6. Teilhardina revised

    A new paper regarding primitive fossil primates is available if you're interested: Paul E. Morse; Stephen G.B. Chester; Doug M. Boyer; Thierry Smith; Richard Smith; Paul Gigase; Jonathan I. Bloch (2018). New fossils, systematics, and biogeography of the oldest known crown primate Teilhardina from the earliest Eocene of Asia, Europe, and North America. Journal of Human Evolution. in press. doi:10.1016/j.jhevol.2018.08.005. Ni et al. (2004) were the first primate workers to propose that Teilhardina is polyphyletic, but Morse et al. (2018) formalize this scheme by erecting Bownomomys for two nominal Teilhardina species from North America. I just wanted to ask for a copy of this paper because it is not accessible at the Journal of Human Evolution website.
  7. Triarthrus eatoni

    Found associated with T. rougensis, T. spinosus, brachiopods, cephalopods, and graptolites. Included in multi plate alongside eight other complete or near complete T. eatoni.
  8. Triarthrus eatoni

    Included in multi plate alongside eight other complete or near complete T. eatoni. Found in association with T. rougensis, T. spinosus, Brachiopods, Cephalopods, and Graptolites. The Cephalon is slightly disarticulated, likely from molting.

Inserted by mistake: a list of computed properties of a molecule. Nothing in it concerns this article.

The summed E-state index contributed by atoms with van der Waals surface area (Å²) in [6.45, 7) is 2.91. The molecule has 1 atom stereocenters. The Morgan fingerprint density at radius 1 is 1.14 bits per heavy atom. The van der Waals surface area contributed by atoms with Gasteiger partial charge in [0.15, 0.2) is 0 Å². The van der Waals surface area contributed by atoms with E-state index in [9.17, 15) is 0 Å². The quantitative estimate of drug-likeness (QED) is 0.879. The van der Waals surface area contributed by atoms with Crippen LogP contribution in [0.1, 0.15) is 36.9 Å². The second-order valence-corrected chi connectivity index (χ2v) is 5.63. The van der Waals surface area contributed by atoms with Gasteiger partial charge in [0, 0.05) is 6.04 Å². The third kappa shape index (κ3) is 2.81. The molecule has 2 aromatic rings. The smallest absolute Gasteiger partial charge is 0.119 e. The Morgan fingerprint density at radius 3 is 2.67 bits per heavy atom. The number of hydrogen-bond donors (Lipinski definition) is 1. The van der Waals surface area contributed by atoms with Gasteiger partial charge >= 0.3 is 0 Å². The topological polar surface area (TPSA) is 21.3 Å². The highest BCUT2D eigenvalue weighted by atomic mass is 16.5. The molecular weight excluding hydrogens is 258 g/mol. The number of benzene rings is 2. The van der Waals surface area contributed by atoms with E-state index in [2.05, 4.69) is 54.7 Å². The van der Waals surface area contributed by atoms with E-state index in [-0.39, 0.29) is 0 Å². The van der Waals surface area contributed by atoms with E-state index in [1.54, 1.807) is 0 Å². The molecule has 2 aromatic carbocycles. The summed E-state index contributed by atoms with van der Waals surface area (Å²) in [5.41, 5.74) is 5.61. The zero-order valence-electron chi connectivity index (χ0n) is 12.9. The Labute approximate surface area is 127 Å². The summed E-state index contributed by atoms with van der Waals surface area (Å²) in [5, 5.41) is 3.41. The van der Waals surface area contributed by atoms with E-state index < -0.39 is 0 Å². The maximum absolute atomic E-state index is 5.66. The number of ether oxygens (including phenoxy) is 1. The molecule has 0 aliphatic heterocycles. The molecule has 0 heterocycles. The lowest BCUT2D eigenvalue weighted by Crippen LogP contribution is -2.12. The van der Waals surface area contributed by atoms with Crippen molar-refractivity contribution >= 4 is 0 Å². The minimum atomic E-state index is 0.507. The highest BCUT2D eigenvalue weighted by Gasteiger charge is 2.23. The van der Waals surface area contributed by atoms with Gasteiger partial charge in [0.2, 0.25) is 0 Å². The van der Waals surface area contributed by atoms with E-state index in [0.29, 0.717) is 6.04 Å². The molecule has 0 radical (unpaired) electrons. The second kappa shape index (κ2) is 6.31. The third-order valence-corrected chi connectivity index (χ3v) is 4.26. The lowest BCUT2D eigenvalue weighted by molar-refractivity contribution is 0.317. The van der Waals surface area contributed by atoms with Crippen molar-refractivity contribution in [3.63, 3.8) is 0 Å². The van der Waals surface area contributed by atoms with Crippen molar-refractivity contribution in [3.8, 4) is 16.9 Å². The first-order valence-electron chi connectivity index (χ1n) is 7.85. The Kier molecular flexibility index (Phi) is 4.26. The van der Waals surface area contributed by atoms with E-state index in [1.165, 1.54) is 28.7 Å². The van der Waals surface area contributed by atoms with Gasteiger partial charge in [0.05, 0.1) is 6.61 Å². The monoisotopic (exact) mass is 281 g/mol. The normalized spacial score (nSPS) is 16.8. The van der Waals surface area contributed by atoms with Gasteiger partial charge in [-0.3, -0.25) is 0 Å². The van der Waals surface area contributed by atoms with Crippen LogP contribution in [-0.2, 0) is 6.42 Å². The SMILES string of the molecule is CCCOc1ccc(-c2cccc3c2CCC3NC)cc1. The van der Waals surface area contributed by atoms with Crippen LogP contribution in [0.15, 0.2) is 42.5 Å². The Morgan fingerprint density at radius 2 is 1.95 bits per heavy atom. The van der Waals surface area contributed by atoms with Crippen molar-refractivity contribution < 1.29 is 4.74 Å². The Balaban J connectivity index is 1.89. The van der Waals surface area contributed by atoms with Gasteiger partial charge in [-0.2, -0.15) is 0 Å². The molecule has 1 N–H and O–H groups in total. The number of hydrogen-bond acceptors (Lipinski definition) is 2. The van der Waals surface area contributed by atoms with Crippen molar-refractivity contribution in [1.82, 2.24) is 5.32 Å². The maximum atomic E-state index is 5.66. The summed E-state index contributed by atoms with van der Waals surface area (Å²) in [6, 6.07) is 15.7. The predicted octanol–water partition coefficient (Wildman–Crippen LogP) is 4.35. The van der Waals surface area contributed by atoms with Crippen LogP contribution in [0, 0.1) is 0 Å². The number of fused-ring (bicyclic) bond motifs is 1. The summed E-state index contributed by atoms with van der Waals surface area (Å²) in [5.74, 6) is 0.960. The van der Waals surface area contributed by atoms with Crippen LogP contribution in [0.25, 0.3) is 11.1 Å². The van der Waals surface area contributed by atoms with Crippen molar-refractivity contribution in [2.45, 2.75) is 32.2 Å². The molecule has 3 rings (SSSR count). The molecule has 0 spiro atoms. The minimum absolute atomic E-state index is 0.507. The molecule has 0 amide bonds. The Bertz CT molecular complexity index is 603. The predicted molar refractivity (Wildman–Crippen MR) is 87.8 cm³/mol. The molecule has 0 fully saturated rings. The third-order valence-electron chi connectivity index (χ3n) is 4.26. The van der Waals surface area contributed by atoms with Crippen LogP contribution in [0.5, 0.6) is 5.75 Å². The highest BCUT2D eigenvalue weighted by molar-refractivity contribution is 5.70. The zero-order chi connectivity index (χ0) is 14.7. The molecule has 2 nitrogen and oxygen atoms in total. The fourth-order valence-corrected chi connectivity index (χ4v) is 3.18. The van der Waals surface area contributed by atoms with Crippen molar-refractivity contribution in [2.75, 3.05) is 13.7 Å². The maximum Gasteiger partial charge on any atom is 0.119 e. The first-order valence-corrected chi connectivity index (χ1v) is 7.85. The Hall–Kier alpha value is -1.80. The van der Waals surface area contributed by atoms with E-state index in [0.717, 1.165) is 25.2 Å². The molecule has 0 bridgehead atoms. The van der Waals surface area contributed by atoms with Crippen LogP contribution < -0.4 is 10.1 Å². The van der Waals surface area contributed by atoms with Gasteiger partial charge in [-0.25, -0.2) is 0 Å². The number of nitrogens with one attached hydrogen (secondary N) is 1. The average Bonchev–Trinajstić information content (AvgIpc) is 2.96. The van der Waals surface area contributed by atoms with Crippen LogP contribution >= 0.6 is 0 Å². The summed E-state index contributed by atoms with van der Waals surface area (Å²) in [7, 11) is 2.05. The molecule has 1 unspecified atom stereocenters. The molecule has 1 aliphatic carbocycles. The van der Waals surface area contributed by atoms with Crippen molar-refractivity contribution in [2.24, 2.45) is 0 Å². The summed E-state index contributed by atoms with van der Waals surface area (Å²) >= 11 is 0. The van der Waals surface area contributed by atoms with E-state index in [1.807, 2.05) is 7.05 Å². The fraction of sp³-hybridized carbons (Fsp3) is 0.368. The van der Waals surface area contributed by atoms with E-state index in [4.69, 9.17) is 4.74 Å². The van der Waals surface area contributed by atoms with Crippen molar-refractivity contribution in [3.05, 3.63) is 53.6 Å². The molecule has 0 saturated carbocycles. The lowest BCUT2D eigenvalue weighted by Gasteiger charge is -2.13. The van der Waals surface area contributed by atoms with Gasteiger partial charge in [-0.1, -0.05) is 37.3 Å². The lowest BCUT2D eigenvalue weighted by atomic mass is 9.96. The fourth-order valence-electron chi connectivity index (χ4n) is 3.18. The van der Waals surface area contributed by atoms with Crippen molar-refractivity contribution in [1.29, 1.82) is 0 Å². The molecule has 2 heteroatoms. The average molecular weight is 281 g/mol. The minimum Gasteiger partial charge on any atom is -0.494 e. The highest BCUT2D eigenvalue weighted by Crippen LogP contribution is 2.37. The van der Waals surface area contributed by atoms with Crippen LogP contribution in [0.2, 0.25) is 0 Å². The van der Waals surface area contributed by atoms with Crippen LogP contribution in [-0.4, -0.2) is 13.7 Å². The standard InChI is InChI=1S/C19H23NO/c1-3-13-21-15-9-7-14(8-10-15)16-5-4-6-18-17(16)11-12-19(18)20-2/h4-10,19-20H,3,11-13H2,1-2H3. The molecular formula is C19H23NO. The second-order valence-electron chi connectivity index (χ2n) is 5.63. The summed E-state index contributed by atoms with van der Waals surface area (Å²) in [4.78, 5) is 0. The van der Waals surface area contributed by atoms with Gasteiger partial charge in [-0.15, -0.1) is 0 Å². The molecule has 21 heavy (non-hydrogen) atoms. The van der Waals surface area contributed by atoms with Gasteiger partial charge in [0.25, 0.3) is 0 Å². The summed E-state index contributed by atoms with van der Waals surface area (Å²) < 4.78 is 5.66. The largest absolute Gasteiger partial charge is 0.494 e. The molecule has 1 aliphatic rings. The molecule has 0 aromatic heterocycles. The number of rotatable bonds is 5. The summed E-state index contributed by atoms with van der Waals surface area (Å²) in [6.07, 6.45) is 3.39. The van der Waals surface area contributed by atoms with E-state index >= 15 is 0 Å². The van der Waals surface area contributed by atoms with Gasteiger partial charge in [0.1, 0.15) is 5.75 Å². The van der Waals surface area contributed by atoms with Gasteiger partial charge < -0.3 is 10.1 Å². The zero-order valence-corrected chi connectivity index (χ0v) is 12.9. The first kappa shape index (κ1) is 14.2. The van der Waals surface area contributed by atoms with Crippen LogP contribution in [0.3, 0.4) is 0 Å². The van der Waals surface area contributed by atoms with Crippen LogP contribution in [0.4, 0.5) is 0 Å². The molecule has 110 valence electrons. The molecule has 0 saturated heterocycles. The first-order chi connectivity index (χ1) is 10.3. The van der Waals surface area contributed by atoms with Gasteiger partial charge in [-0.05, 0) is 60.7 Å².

9. Triarthrus eatoni

    Found associated with T. rougensis, T. spinosus, brachiopods, cephalopods, and graptolites. Included in multi plate alongside three other T. eatoni and one T. rougensis. Both eyes are preserved.
  10. Triarthrus rougensis

    Both genal spines are present. Right side of cephalon is slightly pyritized. Found associated with T. spinosus, T. eatoni, cephalopods, and graptolites.
  11. Triarthrus spinosus

    Ventrally preserved. Both genal spines and one thoracic spine are present. Hyostome slightly visible. Found associated with T. eatoni, T. rougensis, cephalopods and graptolites.
  12. Triarthrus spinosus

    Found associated with T. eatoni, T. rougensis, cephalopods, and graptolites. Impression of right genal spine is present. Right side of cephalon is slightly pyritized.
  13. Unknown Skull ID help

    Hello everyone, new member here! We recently started boxing up my childhood home to ready it for a sale and I discovered a long forgotten box that had a few fossils that my grandmother obtained during her ongoing 91 years on this earth. Almost all I believe were obtained by digs she went on around North America and chances are she obtained this one in the midwest. Most had tags like fish, mammoth tusk shard, and part of a deer jaw. I couldn't find an ID for this one, and upon asking my grandmother she hasn't the faintest idea because it's been decades and her mental state is slipping. If you need any more pictures of any sides let me know, my hand is only there to hold the two halves together, because unfortunately it hasn't survived in one whole piece. It measures about 160 mm. Another clue, but she did majority of her digs in Nebraska I believe. I'll have to Split up my posts with the pictures, I apologize.